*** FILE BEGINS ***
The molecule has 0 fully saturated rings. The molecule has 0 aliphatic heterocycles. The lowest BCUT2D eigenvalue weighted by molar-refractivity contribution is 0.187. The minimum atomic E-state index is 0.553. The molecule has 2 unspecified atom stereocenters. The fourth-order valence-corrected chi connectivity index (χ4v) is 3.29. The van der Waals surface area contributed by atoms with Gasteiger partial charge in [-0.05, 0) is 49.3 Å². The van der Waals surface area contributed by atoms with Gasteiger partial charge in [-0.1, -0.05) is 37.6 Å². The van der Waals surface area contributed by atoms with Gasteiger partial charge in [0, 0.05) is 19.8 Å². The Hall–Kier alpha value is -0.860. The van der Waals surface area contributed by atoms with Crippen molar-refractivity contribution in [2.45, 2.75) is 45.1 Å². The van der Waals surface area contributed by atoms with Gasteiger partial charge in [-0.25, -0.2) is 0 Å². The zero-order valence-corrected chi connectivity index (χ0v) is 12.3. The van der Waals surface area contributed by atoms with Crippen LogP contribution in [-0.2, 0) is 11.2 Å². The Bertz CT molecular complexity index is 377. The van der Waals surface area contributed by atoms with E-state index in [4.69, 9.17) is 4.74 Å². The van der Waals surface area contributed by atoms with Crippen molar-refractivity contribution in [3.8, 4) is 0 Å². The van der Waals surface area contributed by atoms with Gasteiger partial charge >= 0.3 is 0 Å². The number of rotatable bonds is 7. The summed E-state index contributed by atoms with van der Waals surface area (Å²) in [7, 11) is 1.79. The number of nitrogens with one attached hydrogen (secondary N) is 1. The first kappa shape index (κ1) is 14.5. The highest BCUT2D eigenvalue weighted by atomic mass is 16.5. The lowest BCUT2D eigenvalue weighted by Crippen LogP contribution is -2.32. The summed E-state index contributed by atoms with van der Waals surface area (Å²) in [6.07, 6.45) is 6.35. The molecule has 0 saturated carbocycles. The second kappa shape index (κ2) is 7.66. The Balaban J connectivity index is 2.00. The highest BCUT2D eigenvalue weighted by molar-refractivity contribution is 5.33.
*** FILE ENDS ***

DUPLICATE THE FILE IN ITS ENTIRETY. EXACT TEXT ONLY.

The molecule has 0 fully saturated rings. The molecule has 0 aliphatic heterocycles. The lowest BCUT2D eigenvalue weighted by molar-refractivity contribution is 0.187. The minimum atomic E-state index is 0.553. The molecule has 2 unspecified atom stereocenters. The fourth-order valence-corrected chi connectivity index (χ4v) is 3.29. The van der Waals surface area contributed by atoms with Gasteiger partial charge in [-0.05, 0) is 49.3 Å². The van der Waals surface area contributed by atoms with Gasteiger partial charge in [-0.1, -0.05) is 37.6 Å². The van der Waals surface area contributed by atoms with Gasteiger partial charge in [0, 0.05) is 19.8 Å². The Hall–Kier alpha value is -0.860. The van der Waals surface area contributed by atoms with Crippen molar-refractivity contribution in [2.45, 2.75) is 45.1 Å². The van der Waals surface area contributed by atoms with Gasteiger partial charge in [-0.25, -0.2) is 0 Å². The zero-order valence-corrected chi connectivity index (χ0v) is 12.3. The van der Waals surface area contributed by atoms with Crippen LogP contribution in [-0.2, 0) is 11.2 Å². The Bertz CT molecular complexity index is 377. The van der Waals surface area contributed by atoms with E-state index in [4.69, 9.17) is 4.74 Å². The van der Waals surface area contributed by atoms with Crippen molar-refractivity contribution in [3.8, 4) is 0 Å². The van der Waals surface area contributed by atoms with Gasteiger partial charge >= 0.3 is 0 Å². The number of rotatable bonds is 7. The summed E-state index contributed by atoms with van der Waals surface area (Å²) in [7, 11) is 1.79. The number of nitrogens with one attached hydrogen (secondary N) is 1. The first kappa shape index (κ1) is 14.5. The highest BCUT2D eigenvalue weighted by atomic mass is 16.5. The lowest BCUT2D eigenvalue weighted by Crippen LogP contribution is -2.32. The summed E-state index contributed by atoms with van der Waals surface area (Å²) in [6.07, 6.45) is 6.35. The molecule has 0 saturated carbocycles. The second kappa shape index (κ2) is 7.66. The Balaban J connectivity index is 2.00. The highest BCUT2D eigenvalue weighted by molar-refractivity contribution is 5.33.